A wide-ranging study has shown women to be better than men when it comes to pacing marathons.
Women in marathons were found to slow down 11.5% on average in the second half. However, men slowed by 14.1%. Pictured is the Cambridge Boundary Run marathon.
Data from runrepeat.com analysing more than 2.3 million marathon results reveals that women are 18.33% better at maintaining their pace over the second half.
The researchers looked at results from 2009-2019 at all six of the Abbott World Marathon Majors races (Boston, Berlin, Chicago, London, New York, Paris). They found that men on average slowed by 14.1% over the second half, compared to the first. Women, on the other hand, slowed by 11.5% in the second 13.1 miles.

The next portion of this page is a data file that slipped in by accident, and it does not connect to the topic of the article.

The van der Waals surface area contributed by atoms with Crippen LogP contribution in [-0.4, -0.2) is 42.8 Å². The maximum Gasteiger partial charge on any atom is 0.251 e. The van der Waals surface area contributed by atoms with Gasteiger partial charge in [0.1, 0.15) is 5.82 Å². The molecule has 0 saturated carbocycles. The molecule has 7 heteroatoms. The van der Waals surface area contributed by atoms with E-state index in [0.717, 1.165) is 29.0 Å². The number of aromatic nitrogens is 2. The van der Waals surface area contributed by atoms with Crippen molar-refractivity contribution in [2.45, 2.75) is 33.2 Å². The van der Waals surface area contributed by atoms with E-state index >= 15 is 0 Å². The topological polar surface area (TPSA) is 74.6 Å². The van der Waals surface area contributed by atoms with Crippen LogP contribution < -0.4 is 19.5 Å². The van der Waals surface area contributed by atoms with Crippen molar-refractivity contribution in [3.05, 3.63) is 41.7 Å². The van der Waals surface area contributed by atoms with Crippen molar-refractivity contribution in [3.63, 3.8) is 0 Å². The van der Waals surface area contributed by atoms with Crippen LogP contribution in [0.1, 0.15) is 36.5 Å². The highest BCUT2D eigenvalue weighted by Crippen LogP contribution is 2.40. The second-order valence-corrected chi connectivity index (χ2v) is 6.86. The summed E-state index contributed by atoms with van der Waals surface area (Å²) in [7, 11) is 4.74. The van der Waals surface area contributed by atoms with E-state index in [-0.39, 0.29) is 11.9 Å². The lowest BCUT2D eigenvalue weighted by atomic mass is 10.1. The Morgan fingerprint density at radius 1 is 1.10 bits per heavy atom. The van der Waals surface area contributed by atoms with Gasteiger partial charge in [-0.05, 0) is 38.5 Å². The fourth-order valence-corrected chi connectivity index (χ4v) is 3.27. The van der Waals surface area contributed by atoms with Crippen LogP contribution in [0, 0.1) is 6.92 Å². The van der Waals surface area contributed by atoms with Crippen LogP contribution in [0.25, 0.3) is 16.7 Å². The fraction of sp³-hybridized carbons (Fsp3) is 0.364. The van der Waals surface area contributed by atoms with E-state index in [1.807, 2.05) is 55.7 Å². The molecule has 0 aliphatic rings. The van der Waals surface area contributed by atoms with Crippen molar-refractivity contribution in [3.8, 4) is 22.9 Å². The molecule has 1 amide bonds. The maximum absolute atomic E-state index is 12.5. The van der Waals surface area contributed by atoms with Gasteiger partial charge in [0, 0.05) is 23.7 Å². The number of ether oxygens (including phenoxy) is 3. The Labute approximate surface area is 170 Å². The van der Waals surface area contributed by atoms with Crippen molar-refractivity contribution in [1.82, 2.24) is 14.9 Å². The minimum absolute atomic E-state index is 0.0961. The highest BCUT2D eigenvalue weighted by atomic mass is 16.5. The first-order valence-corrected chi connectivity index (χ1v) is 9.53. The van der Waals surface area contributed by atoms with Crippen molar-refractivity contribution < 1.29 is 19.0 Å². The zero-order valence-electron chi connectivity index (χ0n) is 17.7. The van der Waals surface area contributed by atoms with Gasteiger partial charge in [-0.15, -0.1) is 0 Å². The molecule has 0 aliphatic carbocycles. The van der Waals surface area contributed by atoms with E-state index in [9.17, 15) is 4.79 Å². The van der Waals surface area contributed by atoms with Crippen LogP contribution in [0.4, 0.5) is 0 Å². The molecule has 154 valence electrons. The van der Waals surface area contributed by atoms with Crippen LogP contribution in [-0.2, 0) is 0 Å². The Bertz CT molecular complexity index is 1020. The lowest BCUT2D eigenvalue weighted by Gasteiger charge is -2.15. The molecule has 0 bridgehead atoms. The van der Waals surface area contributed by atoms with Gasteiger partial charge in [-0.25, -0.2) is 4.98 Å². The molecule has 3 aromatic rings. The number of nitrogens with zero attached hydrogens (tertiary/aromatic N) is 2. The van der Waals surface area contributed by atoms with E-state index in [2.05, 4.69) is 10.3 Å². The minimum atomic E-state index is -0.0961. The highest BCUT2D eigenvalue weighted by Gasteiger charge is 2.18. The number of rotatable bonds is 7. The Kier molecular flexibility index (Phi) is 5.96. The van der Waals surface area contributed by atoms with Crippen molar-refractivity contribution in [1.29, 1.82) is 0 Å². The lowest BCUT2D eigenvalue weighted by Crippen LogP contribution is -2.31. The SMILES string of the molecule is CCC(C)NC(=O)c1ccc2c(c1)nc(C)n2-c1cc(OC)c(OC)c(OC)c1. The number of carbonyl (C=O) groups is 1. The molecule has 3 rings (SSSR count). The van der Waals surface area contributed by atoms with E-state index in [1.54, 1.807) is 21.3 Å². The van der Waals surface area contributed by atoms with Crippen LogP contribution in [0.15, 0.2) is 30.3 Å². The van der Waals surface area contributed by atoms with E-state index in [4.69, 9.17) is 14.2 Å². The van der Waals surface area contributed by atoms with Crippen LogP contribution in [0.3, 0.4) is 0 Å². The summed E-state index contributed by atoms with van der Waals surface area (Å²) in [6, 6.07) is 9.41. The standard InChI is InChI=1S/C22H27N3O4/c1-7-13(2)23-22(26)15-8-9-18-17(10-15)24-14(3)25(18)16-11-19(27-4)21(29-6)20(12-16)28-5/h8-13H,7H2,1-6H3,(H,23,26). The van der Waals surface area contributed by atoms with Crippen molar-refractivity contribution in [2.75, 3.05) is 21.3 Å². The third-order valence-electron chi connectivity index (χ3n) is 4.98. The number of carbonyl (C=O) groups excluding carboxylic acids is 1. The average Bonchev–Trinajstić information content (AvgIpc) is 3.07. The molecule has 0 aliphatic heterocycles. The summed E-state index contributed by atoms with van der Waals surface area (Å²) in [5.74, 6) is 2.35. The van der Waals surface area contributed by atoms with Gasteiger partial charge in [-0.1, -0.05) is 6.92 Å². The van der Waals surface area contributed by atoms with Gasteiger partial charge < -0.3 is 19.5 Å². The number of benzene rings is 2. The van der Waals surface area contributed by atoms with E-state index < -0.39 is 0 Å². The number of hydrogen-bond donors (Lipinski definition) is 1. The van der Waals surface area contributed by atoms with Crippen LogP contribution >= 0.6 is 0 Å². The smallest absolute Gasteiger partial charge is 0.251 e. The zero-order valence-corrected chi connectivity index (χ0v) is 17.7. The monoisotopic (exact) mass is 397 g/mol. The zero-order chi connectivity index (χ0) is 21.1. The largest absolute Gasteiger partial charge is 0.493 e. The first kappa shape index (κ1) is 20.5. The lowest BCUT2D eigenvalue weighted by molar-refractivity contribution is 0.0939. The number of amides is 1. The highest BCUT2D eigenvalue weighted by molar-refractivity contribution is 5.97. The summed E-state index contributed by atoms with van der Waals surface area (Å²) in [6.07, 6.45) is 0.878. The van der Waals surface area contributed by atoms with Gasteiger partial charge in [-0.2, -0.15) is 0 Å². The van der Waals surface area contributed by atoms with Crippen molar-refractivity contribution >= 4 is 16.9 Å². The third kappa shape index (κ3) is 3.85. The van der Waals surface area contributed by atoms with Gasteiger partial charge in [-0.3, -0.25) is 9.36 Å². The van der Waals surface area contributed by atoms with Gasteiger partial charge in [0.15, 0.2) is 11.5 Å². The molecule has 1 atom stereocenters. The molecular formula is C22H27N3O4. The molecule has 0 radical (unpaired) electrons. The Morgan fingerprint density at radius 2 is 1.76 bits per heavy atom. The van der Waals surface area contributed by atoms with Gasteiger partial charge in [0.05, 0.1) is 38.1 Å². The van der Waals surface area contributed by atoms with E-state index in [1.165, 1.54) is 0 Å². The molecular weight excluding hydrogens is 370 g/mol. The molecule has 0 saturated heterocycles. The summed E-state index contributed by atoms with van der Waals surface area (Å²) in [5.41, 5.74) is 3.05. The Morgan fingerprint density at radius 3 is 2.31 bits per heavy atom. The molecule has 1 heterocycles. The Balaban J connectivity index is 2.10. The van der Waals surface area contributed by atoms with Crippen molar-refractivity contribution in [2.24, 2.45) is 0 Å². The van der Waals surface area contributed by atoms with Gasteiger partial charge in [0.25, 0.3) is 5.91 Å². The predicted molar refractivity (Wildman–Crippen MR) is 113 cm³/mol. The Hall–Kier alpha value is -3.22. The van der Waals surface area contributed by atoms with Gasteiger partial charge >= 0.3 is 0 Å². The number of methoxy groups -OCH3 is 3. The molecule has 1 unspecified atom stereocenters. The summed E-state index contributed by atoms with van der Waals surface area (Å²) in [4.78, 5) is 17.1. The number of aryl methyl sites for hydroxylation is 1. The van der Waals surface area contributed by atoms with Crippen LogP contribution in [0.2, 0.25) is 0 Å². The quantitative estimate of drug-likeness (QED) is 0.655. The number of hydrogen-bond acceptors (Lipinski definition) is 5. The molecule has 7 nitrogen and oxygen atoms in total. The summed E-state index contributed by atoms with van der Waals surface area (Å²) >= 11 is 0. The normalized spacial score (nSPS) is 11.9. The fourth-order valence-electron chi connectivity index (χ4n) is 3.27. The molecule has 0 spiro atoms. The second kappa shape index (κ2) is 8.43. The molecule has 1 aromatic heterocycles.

Overall, more than 92% of runners ran a faster first half than second, even though most advice is that even pacing is the best strategy.
Men ran 5:43/km on average in the first half, compared to 6:40/km in the second. For women, this was 6:26 versus 7:16.
Unsurprisingly, when it came to 5km splits, the first segment is the fastest of the race on average. For example, for men, this was 5:26 and the average slowed to only 5:38 for the 15-20km section. However, for the 35-40km split, it reduced to 6:41.
The study also compared runners from different countries. They found the percentage of women dropping off in the second half was lowest among Finnish runners (7.3%). The Belgians were next best with 7.7%.
It is not the first time that women have been found to be better at pacing than men. A 2016 study by scientists at Leeds Becket University reported that elite women tended to better at pacing than their male counterparts.